Wednesday, November 3, 2010


'Innovation's Missing Link: The Secret to Effortlessly Overcoming Organizational Stagnation'
by Al Judge

This is one of the easiest & simplest - & yet still packed with pragmatic battle-proven ideas - books to read about effective 'innovation practices'.

It's also straight-shooting from the author, a 23-year veteran from Black & Decker's New Product Concepts Group, prior to his retirement in 2001, plus subsequent management experience with the PDMA outfit.

If I were to sum up the book, it's all about changing one's mindset, especially from the CEO's perspective, about organisational innovation, failing which, organisational stagnation will fall in place.

In fact, the author had done a superb service to readers [who have no time to read] by consolidating all his entire thoughts outlined in the book on page 15 to 18, under '40 Thoughts on Innovation'.

However, I would recommend reading the book in order to savour the author's action ideas from each chapter, & to learn from other companies' experiences as outlined in their case studies.

Other than the clear treatment on human nature, which is a critical component in the overall innovation process, what I generally like about the book is its exposition of the harsh reality of the innovation landscape, which the author has summed up as follows, especially the first one:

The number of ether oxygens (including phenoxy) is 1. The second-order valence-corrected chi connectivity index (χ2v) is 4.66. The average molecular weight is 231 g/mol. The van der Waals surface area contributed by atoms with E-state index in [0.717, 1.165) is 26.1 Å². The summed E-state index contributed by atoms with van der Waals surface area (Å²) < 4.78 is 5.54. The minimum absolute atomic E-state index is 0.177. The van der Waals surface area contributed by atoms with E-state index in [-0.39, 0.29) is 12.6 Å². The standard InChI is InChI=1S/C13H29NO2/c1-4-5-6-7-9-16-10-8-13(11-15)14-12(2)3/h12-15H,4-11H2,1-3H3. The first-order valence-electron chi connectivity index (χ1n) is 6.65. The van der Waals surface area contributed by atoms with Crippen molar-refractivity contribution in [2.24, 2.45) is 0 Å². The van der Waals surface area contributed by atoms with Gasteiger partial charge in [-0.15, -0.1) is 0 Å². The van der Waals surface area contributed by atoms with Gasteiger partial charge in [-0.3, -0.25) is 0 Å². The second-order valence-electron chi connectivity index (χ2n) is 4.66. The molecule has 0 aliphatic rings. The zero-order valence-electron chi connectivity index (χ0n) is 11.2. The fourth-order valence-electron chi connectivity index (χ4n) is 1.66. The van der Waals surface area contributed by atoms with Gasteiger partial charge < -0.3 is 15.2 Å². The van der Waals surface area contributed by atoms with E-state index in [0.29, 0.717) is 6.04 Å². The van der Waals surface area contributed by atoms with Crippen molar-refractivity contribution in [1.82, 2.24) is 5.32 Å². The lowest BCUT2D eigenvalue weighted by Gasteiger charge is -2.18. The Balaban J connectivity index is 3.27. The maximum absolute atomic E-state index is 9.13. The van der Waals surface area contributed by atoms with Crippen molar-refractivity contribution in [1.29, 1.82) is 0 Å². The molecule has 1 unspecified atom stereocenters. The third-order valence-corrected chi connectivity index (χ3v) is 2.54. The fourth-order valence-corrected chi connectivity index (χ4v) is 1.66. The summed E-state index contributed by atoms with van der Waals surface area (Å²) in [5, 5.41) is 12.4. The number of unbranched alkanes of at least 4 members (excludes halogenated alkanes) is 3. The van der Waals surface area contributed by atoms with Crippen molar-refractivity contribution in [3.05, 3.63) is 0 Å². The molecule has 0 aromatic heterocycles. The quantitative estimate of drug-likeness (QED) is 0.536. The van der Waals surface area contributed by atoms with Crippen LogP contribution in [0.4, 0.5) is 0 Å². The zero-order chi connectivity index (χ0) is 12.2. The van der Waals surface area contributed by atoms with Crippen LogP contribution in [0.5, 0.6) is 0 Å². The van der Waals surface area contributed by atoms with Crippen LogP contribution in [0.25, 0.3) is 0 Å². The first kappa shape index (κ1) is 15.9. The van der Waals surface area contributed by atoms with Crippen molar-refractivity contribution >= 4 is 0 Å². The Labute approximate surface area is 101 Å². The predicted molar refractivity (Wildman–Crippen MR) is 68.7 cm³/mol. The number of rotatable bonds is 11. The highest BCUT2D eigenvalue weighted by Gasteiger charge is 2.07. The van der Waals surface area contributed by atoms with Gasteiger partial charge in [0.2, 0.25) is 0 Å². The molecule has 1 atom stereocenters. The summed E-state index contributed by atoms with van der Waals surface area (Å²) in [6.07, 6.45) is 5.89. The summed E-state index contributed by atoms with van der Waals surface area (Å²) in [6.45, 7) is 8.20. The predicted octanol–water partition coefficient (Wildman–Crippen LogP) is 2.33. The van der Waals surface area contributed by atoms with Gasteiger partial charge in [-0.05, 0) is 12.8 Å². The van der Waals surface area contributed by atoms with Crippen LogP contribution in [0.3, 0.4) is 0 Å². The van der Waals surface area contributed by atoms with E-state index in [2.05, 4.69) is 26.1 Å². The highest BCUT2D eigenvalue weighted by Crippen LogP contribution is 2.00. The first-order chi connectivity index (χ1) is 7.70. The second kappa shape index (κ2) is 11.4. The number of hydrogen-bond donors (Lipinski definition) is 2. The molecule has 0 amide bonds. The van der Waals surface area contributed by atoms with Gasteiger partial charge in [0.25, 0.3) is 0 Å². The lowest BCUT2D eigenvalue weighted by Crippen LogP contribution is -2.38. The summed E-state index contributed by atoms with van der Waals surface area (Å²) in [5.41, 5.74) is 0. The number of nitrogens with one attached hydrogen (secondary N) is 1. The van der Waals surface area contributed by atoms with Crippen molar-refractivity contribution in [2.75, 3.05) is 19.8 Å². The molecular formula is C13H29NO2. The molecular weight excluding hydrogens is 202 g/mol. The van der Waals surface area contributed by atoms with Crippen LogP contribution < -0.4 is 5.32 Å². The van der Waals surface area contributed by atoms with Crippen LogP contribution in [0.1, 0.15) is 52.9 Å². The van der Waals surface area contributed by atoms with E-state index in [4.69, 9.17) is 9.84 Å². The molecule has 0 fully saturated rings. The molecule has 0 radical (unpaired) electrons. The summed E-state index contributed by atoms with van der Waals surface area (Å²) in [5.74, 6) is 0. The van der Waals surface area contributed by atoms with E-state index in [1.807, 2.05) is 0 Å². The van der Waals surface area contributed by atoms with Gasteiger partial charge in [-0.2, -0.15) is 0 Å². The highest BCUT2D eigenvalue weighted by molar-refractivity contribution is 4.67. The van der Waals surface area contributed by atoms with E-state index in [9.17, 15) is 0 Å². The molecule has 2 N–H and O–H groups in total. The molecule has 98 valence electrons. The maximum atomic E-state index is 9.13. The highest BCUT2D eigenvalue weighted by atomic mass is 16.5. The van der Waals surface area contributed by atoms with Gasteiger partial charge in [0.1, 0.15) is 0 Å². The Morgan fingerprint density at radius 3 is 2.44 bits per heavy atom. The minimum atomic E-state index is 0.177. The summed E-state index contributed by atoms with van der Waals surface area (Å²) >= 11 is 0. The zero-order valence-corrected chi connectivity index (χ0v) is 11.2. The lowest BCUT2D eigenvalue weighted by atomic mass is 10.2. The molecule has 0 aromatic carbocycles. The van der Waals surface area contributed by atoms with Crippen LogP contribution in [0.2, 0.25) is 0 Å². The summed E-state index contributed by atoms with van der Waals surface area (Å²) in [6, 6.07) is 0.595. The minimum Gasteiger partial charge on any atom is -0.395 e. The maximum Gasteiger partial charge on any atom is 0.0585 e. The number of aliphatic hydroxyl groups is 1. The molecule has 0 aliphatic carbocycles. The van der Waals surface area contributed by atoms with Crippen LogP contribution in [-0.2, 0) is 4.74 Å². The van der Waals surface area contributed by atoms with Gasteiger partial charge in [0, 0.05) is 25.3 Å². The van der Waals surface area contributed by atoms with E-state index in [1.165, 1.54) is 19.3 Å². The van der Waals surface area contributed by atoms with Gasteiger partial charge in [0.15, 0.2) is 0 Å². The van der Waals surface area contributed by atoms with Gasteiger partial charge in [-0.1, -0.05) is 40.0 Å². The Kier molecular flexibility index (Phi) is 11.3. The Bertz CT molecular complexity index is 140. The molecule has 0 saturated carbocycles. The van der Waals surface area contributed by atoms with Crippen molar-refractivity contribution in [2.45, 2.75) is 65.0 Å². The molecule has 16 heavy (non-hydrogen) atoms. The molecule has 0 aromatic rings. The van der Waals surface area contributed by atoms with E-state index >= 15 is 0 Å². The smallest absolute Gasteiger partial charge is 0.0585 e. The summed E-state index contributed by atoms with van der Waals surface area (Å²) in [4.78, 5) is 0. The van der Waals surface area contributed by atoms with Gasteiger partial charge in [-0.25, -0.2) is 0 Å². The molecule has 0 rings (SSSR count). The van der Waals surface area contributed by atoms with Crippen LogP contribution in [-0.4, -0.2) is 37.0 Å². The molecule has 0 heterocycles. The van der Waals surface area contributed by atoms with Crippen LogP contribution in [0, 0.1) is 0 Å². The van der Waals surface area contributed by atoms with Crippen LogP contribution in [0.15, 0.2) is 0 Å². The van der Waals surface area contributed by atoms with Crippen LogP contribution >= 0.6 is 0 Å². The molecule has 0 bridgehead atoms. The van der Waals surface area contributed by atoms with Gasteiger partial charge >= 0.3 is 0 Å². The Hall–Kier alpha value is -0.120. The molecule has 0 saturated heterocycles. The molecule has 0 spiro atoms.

- the nature of organisations is to resist & oppose change;

- innovation cannot thrive with active support from senior management as well as [my words] from everyone in the organisation;

- for optimum results, innovation teams need a special breed of manager [my recommendation: read 'Innovation Leaders: How Senior Executives Stimulate, Steer & Sustain Innovation', by Jean-Philippe Deschamps];

I fully concur with the author:

"It takes a lot of guts & a great deal of patience to foster a creative environment."

I also have one interesting thought from the author:

"Few people can efficiently create something from nothing, but almost anyone can critique & improve an existing concept."

On the whole, the author's writing is clear, succinct & concise, which makes reading a breeze!

No comments:

Post a Comment